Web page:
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Real Estate

Court says title insurance covers losses of badly built property

Structural deficiencies missed because of poor construction may be covered by title insurance in the wake of a recent Superior Court decision, Toronto real estate lawyer Matthias Duensing writes in The Lawyer’s Daily.

In this case, the family purchased a cottage in 1999 that had been custom-built by a previous owner. The family’s conveyancing lawyer did an off-title search with the Building Department and eventually discovered a notice had been sent to the owner in 1992, stating that no final inspection of the property had been conducted.

“It was unknown whether a final inspection had ever been conducted — in 1996, a fire at the Building Department destroyed all records pertaining to the property,” writes Duensing.

On the advice of their lawyer, the family decided to buy the property without requesting a final inspection, although they did purchase a standard title insurance policy, he says.

“Twelve years later, the [family] planned on constructing an addition to their cottage. Their engineer conducted an inspection and immediately issued a warning to the family to vacate the property due to structural deficiencies in the construction. Further inspections of the home demonstrated that the original building permit was issued on an incomplete application and that the Building Department had failed to enforce Ontario Building Code standards,” Duensing writes.

He says the family has not been able to use the cottage since 2012.

“They filed a claim against their title insurance policy for their losses, on the basis of a defect in title,” Duensing writes, adding that the insurance company objected to the claim, insisting that the losses are subject to exclusions in the policy.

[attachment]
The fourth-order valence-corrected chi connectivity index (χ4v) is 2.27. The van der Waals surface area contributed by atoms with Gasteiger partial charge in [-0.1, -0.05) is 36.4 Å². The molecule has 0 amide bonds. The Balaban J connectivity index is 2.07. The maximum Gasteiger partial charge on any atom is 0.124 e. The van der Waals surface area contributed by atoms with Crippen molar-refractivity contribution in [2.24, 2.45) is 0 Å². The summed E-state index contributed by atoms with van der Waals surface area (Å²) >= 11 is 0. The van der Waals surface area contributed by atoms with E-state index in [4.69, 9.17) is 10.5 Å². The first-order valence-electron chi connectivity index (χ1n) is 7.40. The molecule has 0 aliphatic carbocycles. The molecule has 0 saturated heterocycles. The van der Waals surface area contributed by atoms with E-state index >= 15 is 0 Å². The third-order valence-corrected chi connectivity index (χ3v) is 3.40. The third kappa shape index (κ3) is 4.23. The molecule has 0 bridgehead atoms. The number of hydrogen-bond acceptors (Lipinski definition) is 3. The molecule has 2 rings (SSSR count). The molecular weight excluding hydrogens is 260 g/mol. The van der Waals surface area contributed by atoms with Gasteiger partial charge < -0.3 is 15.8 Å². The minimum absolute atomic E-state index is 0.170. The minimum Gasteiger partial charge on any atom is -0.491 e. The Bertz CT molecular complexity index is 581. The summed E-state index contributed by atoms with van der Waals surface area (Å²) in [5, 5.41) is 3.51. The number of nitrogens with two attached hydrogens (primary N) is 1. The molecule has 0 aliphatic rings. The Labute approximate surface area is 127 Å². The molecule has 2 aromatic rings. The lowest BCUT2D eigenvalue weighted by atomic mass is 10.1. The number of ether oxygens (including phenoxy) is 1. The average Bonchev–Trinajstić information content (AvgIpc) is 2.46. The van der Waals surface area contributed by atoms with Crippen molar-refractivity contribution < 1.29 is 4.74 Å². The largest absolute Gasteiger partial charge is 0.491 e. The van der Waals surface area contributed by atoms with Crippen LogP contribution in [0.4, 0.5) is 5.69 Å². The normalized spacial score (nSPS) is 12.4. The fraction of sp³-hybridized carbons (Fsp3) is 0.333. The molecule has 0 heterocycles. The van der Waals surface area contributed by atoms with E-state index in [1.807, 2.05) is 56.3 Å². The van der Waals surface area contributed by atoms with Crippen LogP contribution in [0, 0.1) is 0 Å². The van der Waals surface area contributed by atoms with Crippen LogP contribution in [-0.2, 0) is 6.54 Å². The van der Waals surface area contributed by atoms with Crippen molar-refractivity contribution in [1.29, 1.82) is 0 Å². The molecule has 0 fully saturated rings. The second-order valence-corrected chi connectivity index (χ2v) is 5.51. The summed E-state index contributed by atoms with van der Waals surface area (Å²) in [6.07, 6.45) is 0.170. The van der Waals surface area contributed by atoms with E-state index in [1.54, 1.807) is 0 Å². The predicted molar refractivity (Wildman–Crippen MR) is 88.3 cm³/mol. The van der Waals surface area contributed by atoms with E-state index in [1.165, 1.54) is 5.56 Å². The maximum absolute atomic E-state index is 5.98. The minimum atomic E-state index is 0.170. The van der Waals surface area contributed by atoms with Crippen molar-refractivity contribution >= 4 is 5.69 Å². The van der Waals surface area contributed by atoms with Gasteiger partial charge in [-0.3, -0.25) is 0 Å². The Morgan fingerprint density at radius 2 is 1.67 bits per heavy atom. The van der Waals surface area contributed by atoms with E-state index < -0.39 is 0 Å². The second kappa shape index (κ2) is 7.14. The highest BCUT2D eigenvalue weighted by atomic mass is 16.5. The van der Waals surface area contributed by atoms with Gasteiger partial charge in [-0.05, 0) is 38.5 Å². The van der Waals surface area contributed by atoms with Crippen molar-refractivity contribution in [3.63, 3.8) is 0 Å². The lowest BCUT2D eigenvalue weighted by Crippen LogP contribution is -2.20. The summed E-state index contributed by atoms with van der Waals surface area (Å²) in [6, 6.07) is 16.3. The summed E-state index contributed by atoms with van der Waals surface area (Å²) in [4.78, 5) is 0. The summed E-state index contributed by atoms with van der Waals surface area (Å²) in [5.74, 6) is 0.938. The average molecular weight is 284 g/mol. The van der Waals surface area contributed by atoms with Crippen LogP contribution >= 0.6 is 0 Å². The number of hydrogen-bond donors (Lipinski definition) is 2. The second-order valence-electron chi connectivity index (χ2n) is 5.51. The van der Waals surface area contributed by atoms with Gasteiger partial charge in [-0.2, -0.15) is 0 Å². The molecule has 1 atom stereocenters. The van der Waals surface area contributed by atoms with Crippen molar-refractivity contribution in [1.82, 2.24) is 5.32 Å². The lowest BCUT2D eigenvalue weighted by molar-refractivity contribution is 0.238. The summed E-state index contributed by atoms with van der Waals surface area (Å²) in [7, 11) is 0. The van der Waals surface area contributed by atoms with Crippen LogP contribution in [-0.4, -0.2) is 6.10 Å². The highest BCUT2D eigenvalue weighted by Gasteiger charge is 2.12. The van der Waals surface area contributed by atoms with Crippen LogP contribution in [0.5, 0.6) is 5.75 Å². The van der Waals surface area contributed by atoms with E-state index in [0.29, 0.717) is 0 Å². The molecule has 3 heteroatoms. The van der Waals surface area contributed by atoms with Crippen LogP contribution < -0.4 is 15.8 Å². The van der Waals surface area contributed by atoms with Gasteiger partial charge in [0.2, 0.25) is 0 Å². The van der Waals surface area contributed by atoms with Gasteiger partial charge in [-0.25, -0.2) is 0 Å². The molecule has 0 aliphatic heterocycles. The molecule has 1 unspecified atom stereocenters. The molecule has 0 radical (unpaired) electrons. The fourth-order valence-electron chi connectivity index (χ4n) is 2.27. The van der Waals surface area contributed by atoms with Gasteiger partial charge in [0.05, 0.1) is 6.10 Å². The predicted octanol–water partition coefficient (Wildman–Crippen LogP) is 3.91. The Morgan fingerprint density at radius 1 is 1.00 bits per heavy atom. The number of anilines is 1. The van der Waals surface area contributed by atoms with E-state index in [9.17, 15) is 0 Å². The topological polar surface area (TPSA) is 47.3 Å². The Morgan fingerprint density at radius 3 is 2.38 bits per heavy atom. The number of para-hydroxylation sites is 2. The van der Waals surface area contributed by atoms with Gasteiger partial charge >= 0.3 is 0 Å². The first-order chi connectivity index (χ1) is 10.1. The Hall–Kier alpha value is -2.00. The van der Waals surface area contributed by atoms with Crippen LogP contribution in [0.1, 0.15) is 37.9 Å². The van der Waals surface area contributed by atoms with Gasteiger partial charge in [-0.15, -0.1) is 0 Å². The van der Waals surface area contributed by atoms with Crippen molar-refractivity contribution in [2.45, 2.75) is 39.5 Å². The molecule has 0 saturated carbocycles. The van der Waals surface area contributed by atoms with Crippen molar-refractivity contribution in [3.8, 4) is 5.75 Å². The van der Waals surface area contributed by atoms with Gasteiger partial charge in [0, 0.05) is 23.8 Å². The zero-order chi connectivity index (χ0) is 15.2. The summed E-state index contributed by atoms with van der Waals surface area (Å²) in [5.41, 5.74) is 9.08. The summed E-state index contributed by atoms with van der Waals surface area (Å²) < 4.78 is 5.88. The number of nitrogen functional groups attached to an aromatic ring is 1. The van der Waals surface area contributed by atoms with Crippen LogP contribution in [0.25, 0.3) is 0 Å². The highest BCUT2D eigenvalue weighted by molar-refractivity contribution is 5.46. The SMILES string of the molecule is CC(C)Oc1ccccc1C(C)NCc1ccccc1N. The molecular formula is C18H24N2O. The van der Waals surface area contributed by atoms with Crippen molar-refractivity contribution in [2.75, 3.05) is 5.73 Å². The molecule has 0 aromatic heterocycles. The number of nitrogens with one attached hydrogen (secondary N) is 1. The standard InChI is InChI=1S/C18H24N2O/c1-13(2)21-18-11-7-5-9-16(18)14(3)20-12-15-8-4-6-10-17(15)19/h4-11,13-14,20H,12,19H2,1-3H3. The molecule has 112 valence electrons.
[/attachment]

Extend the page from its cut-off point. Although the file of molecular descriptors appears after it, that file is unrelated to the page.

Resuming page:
For the claim to be successful, he says the court accepted that the family must prove:

  • the facts have caused actual loss
  • the facts are title risks under the policy
  • the family did not have knowledge of the title defects
  • the coverage is not precluded by exclusions in the policy
  • the family suffered a loss that was caused by the covered title risk
  • the value of that loss

“After hearing various expert testimony, the court determined that there were Building Code violations in the property, specifically structural deficiencies that rendered the property unlivable until remedied, thereby satisfying the first factor,” says Duensing.

The court said the family’s losses were covered because of an unmarketable title under the policy, he writes in the article.

The defendants tried to argue that exclusions in the policy disqualified the family’s claim, but the court disagreed, says Duensing.

Justice Margaret Eberhard “found that the title insurance policy … does indeed cover their losses due to an unmarketable title, upholding the principles clarified by the Court of Appeal in [a 2015 case],” Duensing writes, adding that a trial to determine the value of the loss is set for November 2018.

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